I found a vine like bush growing amongst raspberry and black berry bushes. I couldn't find any "ripe" berries, as they tend to go dark purple and resemble a longer version of a blackberry. I tried a couple ripe ones last week and they taste alright. I didn't get nauseous or go blind so I dont think they're poisonous. Although eating a few probably wasn't the greatest idea.
That looks like a mulberry. They are my favorite fruit, my kids and I eat them off the trees when we are on walks. They are about done here in zone 5. If you leave them for a little bit they will get very dark. They are extremely sweet with no tartness when ripe. Birds love them and will leave their mark on clean sheets.
There can be no doubt that this is a picture of a white mulberry seedling (Morus alba). The description of a vine-like bush is a description of a young white mulberry in heavy competition for light and space. This will eventually outgrow the competition and become a large tree, roughly 40 feet tall and mature at about 2 feet in diameter.
Even though it is a white mulberry, in my part of the world, only about 10% have white berries; roughly 15% have off-white or pink berries, and the rest have dark purple berries. Of course, I am talking about female trees. Since mulberries have male and female flowers on separate trees, the above percentages only apply to the half of the population that is female. Since male trees make pollen only, they are fruitless. They are universally regarded as edible and most find them delicious if picked when ripe (mildly toxic when unripe). This species of mulberry is the sole food plant of the commercial silk worm moth and the reason it was joyfully brought to North America.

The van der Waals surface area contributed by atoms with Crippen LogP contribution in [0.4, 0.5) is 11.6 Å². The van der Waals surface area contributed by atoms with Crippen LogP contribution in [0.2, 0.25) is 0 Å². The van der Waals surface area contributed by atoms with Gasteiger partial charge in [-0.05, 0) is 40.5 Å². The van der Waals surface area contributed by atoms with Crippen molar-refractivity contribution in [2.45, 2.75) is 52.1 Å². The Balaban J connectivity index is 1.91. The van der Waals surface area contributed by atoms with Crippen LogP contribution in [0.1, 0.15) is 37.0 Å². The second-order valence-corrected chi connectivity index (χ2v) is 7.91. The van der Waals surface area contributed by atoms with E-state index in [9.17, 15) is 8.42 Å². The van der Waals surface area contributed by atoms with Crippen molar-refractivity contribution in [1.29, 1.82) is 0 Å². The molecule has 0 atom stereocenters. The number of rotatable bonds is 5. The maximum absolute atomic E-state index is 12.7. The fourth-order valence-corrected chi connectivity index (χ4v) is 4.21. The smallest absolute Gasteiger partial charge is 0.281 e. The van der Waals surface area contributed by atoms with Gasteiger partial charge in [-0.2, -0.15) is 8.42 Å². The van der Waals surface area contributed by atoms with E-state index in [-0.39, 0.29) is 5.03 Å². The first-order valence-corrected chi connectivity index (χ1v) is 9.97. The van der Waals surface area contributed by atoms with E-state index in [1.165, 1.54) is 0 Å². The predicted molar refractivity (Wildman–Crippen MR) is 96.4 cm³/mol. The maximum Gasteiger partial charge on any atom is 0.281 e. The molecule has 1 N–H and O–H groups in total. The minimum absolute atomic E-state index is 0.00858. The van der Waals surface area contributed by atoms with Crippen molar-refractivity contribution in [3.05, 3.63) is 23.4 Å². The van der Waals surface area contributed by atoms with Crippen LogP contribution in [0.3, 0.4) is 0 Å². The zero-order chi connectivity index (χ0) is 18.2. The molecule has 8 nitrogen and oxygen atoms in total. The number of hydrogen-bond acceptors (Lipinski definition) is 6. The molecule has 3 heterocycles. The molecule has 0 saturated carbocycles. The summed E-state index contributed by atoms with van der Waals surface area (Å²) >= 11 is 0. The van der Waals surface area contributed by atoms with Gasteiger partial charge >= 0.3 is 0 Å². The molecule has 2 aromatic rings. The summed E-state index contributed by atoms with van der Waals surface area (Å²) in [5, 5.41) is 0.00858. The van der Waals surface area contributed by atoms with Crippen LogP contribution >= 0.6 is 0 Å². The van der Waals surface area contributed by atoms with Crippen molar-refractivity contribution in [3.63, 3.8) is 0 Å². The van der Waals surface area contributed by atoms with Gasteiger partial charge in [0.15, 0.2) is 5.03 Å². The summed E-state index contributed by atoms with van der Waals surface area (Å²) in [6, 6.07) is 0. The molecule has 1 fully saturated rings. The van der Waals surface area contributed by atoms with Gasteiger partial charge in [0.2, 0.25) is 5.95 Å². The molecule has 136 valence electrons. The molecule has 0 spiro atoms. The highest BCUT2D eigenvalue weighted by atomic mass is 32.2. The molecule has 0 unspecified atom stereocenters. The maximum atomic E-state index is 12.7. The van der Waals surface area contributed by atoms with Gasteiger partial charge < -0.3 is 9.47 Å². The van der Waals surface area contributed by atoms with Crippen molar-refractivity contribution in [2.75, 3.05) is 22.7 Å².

There are numerous other posts in this section about this species.
Awesome! Thanks for the info. It is definitely in competition for light and space, so much so that it is hard to tell where the vines end and begin. Maybe I'll chop some of the junk down around it so it doesn't have to work so hard.
it looks like it's in the same family as the Cloudberry when it comes to its leaves in the shape of its fruit.
And if you're in the Pacific Northwest cloudberries were a staple food for the people of the northern northwest coast. These berries were usually picked in Midsummer. They are stored underwater for long term in a cedar box, and sometimes they were scalded before they were put into storage
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